English version


From Longman Dictionary of Contemporary Englishforefore1 /fɔː $ fɔːr/ noun   to the fore
Examples from the Corpus
foreOne of them assured us that as he went from fore to aft his shoes were well-nigh buried in blood and brains.Muhammad Ali and Pelé are at the fore of the other.Automatically, women's bodies are again to the fore.The 1980s were a decade in which many social issues came to the fore.No new politician has come to the fore, so others vie to fill the vacuum.Passive smoking has come to the fore.Instead, it was a real middle class, of diverse origins, pushed to the fore by changing conditions.When they returned, thousands awaited them at the airport with Yamamoto to the fore.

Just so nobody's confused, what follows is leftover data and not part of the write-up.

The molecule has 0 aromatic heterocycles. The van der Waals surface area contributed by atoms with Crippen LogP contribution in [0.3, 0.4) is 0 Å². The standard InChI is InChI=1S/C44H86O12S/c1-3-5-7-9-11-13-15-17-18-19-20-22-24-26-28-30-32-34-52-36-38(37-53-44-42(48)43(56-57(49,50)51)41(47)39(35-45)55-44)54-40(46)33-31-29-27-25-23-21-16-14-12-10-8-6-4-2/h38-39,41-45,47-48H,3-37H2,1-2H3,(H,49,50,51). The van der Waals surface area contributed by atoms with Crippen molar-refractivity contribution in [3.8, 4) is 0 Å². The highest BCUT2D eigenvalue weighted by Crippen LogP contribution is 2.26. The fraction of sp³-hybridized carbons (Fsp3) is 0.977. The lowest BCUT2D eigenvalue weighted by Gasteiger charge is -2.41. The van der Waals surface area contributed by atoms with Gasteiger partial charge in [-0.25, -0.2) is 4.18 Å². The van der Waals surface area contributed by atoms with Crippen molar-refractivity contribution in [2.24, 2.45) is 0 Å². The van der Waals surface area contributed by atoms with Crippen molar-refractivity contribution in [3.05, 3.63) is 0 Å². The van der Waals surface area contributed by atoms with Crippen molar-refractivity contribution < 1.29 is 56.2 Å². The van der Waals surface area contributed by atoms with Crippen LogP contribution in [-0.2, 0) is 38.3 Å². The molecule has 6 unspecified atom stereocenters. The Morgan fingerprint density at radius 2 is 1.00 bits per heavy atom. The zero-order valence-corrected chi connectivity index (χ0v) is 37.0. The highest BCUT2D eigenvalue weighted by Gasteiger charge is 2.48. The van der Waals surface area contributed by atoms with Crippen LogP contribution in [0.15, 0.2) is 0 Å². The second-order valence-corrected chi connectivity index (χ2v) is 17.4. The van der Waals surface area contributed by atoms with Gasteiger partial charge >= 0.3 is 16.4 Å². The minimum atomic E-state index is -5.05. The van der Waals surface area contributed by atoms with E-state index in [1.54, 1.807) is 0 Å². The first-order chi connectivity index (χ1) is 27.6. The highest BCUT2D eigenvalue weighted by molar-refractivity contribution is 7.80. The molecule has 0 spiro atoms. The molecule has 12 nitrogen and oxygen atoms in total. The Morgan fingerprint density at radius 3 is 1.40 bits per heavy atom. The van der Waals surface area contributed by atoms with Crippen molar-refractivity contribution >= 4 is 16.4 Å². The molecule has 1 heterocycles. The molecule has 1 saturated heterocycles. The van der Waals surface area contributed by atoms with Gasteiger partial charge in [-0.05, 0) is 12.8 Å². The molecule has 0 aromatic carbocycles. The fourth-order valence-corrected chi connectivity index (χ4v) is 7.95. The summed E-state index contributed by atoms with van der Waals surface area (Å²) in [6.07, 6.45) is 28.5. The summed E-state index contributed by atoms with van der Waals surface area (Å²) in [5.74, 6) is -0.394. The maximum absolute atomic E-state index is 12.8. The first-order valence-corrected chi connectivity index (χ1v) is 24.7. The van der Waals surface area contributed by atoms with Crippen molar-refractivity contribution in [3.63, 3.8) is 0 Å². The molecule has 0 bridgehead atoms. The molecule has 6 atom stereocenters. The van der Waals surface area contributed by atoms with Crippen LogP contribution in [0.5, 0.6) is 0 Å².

forefore2 adjective [only before noun] technical  FRONTthe fore parts of a ship, plane, or animal are the parts at the frontfore adverb
Examples from the Corpus
foreThree hundred metres from the end of the race, the horse stumbled and fractured its right fore cannon bone.The fore part of the carcass provides the picnic shoulder and the Boston butt.
fore-fore- /fɔː $ fɔːr/ prefix  1 BEFOREbefore The enemy had been forewarned. forewarned is forearmed at forewarn(2)2 FRONTplaced at the front her forenames a horse’s forelegs3 FRONTthe front part of something his forehead
Examples from the Corpus
fore-forethoughthis strong forearmsin the foregroundthe factory foremanto forewarn someone
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